We Need Them

Photo by Alexandr Podvalny

In the wake of yet another tragedy, educators will be spending time in the coming week trying to help students cope/manage/understand (don’t know if there is a correct verb) all that has taken place. Not a day goes by in which I am not in awe of educators’ ability to provide comfort and support to children when they need it the most. It’s what they do. While they probably knew that a portion of their days would be spent helping meet their students’ social and emotional needs, I can’t imagine educators were expecting to have so many needs of their own.

But they do.

We do.

Yes, there are supports in place to help us cope with our social and emotional needs. Awareness of our needs is gradually increasing. Yet, I can’t help but think that is an untapped resource that we are neglecting.

Our students.

You read that correctly.

I believe that our students can help us if we just let them in.

 

They Are With Us Every Day

Think about it. We spend between one and seven hours with our students each day. While I am aware of the fact that we are the ones that are supposed to be taking care of them, I believe that they have the potential to help us. They notice things that we don’t. They can tell when we are upset or stressed. I know we are supposed to leave our issues at the door. But let’s be real. That’s impossible.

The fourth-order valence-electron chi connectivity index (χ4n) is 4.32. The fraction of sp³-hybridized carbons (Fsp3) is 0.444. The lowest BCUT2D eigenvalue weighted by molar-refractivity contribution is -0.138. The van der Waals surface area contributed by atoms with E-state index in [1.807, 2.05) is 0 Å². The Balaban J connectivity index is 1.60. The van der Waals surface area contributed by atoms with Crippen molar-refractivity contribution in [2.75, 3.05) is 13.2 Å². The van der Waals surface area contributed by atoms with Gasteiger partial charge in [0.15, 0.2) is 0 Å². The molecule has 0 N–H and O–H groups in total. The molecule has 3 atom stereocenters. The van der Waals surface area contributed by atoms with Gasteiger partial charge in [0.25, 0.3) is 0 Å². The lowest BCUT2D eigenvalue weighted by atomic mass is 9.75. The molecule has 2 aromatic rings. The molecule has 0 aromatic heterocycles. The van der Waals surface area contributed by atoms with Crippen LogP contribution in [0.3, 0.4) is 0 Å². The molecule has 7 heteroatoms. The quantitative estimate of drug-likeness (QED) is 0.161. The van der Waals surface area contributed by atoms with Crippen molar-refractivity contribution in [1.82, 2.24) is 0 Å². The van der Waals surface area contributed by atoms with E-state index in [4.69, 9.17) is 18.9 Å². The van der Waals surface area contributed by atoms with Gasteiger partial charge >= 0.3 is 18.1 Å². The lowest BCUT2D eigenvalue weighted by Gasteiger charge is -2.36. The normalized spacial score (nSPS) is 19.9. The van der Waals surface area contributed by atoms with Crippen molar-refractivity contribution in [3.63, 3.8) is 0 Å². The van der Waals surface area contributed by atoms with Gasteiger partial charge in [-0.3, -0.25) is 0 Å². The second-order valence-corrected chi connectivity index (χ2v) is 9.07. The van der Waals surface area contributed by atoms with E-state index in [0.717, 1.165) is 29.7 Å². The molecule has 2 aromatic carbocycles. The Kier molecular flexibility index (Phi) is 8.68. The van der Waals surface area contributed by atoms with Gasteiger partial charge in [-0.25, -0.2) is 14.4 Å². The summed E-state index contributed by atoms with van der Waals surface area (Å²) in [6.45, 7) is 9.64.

If we are having a rough day, why not reach out to them. I am not implying that we lie back on the sofa and empty our souls. What I am saying is that it is okay to let our students know when we are not ourselves. I have found that oftentimes they will empathize with us. They can surprise us if we let them.

 

All grown-ups were once children … but only few of them remember it.

― Antoine de Saint-Exupéry, The Little Prince

 

We aren’t that different

The students that we spend our days with, whether they be 7 or 17, need to know that we are struggling too. Not that this will make them feel better. But what it will do is let them know that they are not alone. That we often deal with the same type of sh%$& that they do. We experience self-doubt. We get nervous. We have anxiety.